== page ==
Download full-text


Available from: Goran Pavlisa, May 02, 2014
  • Source
    • "In the case of fibromuscular dysplasia, the patient was successfully treated with a Symbiot-type self-expanding stent, without any significant postinterventionnal neurological event.2 As a consequence, endovascular treatment is effective and less invasive,3 although the complication rate of these self-expanding stents can reach up to 10% and the bleeding rate 29%.16 "
    [Show abstract] [Hide abstract]
    ABSTRACT: Carotid pseudoaneurysms of petrous localization are rare. They are mostly due to trauma, tumoral or infectious diseases, or a result of iatrogenic complications after skull base surgery. Symptoms such as facial paralysis are exceptional and have rarely been described in the literature until now. We report the case of a 64-year-old woman, who developed left peripheral facial paralysis induced by two carotid pseudoaneurysms in their intrapetrous section. The treatment is endovascular, despite the high morbidity rate. She was first put on antiplatelet medications, before the left carotid aneurysm was bypassed thanks to a self-expanding pipeline-type stent with flow diversion. The left peripheral facial paralysis was due to the compression exerted by the left carotid aneurysm, probably a congenital malformation. The progressive palsy recovery was fist due to the aneurysmal thrombosis, then to the secondary fibrosis.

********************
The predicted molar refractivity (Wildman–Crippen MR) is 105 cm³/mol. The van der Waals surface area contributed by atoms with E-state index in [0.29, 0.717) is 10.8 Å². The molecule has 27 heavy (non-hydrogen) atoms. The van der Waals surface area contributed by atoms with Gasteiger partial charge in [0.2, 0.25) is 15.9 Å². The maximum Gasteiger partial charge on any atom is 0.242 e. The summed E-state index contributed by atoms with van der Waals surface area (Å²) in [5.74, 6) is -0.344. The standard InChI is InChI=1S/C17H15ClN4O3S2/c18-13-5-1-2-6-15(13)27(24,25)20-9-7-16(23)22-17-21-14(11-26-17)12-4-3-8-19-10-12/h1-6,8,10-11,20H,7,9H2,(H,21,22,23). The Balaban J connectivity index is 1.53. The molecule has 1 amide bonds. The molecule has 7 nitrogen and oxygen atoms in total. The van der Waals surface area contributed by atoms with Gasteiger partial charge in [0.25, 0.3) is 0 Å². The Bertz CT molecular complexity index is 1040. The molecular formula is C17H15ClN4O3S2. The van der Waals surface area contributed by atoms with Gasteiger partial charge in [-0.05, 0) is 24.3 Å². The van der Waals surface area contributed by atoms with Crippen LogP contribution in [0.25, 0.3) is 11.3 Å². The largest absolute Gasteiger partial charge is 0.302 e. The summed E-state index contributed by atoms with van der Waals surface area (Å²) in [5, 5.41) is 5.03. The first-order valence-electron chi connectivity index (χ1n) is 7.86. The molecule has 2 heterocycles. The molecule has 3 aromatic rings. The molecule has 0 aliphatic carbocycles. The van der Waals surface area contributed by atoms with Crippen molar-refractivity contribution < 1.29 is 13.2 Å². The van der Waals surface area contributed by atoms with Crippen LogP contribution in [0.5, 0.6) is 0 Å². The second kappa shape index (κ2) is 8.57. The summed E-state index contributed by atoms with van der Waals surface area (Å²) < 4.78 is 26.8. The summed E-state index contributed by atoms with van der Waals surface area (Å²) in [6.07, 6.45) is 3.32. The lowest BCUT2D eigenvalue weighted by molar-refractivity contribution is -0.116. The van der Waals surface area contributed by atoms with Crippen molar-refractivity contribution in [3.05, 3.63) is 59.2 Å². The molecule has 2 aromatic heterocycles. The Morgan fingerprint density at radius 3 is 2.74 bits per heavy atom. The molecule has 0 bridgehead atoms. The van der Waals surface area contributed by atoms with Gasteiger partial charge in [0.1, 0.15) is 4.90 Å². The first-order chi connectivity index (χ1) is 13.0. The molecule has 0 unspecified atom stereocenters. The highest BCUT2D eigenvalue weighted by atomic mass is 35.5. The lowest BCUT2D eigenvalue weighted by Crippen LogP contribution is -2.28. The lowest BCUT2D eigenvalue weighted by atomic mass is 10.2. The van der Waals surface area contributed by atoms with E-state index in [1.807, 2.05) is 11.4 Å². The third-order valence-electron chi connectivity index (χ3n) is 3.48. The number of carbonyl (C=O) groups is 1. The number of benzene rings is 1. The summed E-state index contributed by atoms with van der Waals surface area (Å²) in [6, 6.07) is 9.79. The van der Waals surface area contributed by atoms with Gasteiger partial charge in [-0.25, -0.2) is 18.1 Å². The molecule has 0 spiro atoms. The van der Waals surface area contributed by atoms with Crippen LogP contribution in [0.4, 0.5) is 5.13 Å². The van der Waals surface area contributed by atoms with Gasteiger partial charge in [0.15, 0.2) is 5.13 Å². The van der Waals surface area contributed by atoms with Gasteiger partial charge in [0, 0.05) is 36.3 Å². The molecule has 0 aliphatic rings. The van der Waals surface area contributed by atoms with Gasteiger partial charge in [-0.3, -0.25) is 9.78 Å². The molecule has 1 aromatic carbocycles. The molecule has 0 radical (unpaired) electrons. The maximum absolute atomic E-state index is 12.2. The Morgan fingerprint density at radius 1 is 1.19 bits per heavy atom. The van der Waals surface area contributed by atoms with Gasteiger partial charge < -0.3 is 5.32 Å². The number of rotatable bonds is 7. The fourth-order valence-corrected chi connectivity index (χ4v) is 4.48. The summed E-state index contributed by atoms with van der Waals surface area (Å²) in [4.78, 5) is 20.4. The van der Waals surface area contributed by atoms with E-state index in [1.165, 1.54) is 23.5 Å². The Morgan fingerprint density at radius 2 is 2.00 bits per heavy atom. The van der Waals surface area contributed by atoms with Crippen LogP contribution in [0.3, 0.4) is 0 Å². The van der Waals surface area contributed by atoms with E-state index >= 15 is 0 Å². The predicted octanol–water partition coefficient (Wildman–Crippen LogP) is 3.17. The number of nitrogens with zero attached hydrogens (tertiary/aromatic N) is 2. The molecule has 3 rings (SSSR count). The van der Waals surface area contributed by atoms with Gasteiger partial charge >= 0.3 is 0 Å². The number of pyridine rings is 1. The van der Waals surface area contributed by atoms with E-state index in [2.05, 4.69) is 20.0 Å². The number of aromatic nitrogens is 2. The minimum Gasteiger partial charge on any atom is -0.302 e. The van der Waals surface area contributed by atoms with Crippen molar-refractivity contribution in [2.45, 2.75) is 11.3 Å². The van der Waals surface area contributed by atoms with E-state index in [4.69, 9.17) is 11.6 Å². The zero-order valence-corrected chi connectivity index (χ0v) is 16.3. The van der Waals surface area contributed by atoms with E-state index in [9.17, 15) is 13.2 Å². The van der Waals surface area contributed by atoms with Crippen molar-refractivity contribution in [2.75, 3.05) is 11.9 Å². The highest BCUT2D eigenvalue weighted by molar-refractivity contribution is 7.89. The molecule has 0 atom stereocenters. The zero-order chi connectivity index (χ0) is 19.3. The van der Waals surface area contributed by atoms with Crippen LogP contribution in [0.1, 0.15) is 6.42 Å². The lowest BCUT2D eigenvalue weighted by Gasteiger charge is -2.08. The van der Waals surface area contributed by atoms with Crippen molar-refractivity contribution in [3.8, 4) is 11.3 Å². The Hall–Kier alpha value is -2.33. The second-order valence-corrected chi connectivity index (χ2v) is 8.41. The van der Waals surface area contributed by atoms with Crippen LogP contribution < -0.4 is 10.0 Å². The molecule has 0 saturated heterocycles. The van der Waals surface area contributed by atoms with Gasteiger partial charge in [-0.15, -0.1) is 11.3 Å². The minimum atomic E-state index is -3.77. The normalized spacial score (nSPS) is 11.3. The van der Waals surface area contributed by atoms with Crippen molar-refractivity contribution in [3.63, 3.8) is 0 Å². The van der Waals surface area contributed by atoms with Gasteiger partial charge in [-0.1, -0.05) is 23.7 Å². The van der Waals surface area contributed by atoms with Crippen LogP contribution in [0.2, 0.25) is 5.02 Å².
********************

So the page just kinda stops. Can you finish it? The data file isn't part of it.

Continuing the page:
11/2011; 1(2):133-8. DOI:10.1055/s-0031-1284209
  • Source
    • "The main issues of stent grafts are their stiffness and the unavoidable occlusion of all covered side branches. The technique of telescoping porous stents may work, but efficiency mostly remains unpredictable [6]. "